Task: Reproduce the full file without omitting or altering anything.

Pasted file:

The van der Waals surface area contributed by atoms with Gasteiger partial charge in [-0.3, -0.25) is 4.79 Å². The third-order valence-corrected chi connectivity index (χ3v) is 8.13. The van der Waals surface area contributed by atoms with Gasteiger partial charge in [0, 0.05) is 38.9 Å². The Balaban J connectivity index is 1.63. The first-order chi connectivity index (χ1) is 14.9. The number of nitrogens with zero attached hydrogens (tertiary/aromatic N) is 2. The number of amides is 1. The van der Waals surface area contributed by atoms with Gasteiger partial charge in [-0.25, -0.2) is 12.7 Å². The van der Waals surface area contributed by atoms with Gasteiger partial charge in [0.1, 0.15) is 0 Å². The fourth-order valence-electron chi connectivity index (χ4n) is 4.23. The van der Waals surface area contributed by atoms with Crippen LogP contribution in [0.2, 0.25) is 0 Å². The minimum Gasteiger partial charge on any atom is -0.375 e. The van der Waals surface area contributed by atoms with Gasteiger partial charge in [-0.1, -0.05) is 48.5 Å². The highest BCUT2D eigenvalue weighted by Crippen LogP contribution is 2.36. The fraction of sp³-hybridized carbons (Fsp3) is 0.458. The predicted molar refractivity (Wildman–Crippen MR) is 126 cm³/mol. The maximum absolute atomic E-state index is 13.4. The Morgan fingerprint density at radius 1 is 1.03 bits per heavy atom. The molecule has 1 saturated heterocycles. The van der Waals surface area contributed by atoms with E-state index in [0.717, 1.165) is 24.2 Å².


The van der Waals surface area contributed by atoms with Gasteiger partial charge in [-0.3, -0.25) is 4.79 Å². The third-order valence-corrected chi connectivity index (χ3v) is 8.13. The van der Waals surface area contributed by atoms with Gasteiger partial charge in [0, 0.05) is 38.9 Å². The Balaban J connectivity index is 1.63. The first-order chi connectivity index (χ1) is 14.9. The number of nitrogens with zero attached hydrogens (tertiary/aromatic N) is 2. The number of amides is 1. The van der Waals surface area contributed by atoms with Gasteiger partial charge in [-0.25, -0.2) is 12.7 Å². The van der Waals surface area contributed by atoms with Gasteiger partial charge in [0.1, 0.15) is 0 Å². The fourth-order valence-electron chi connectivity index (χ4n) is 4.23. The van der Waals surface area contributed by atoms with Crippen LogP contribution in [0.2, 0.25) is 0 Å². The minimum Gasteiger partial charge on any atom is -0.375 e. The van der Waals surface area contributed by atoms with Gasteiger partial charge in [-0.1, -0.05) is 48.5 Å². The highest BCUT2D eigenvalue weighted by Crippen LogP contribution is 2.36. The fraction of sp³-hybridized carbons (Fsp3) is 0.458. The predicted molar refractivity (Wildman–Crippen MR) is 126 cm³/mol. The maximum absolute atomic E-state index is 13.4. The Morgan fingerprint density at radius 1 is 1.03 bits per heavy atom. The molecule has 1 saturated heterocycles. The van der Waals surface area contributed by atoms with E-state index in [0.717, 1.165) is 24.2 Å².